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Adult Crimson-rumped Waxbill feeding fledglings

on 9th June 2015

Melinda and Chan Yoke Meng stumbled upon an adult Crimson-rumped Waxbill (Estrilda rhodopyga) feeding two fledglings sometime in 2014 (above).

The juveniles, as with most juveniles, were not afraid of Melinda and Yoke Meng, allowing them to approach within a metre.

These exotic waxbills were first reported in Punggol grassland in February 2011 LINK. Originating from East Africa, this common aviary species are obviously escapees.

A few months later, Lena Chow reported having them in her garden LINK. And in January 2014, a flock of about 20 birds was seen at Gardens by the Bay LINK.

Now that we have photographic evidence of an adult feeding fledglings, the possibility of these waxbills breeding in Singapore exists. We now need to locate their nesting sites.

Chan Yoke Meng, Melinda Chan & Lena Chow
Singapore
June 2015

If you like this post please tap on the Like button at the left bottom of page. Any views and opinions expressed in this article are solely those of the authors/contributors, and are not endorsed by the Lee Kong Chian Natural History Museum (LKCNHM, NUS) or its affiliated institutions. Readers are encouraged to use their discretion before making any decisions or judgements based on the information presented.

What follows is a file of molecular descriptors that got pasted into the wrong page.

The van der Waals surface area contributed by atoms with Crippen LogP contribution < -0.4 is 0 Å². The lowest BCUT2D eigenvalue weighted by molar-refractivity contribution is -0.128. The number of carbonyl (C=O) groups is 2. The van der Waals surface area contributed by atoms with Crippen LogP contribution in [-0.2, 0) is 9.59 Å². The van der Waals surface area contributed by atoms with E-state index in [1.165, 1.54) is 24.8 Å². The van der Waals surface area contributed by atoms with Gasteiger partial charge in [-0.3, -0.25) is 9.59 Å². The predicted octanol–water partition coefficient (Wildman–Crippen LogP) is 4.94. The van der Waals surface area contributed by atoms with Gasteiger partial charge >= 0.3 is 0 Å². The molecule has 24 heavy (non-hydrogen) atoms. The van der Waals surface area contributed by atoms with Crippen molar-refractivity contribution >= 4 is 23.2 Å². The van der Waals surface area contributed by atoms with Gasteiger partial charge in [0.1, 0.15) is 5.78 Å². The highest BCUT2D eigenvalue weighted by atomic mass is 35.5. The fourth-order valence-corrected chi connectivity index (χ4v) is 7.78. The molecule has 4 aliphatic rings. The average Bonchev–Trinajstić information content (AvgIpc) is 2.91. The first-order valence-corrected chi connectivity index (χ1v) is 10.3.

YC Wee

Dr Wee played a significant role as a green advocate in Singapore through his extensive involvement in various organizations and committees: as Secretary and Chairman for the Malayan Nature Society (Singapore Branch), and with the Nature Society (Singapore) as founding President (1978-1995). He has also served in the Nature Reserve Board (1987-1989), Nature Reserves Committee (1990-1996), National Council on the Environment/Singapore Environment Council (1992-1996), Work-Group on Nature Conservation (1992) and Inter-Varsity Council on the Environment (1995-1997). He is Patron of the Singapore Gardening Society and was appointed Honorary Museum Associate of the Lee Kong Chian Natural History Museum (LKCNHM) in 2012. In 2005, Dr Wee started the Bird Ecology Study Group. With more than 6,000 entries, the website has become a valuable resource consulted by students, birdwatchers and researchers locally and internationally. The views and opinions expressed in this article are his own, and do not represent those of LKCNHM, the National University of Singapore or its affiliated institutions.

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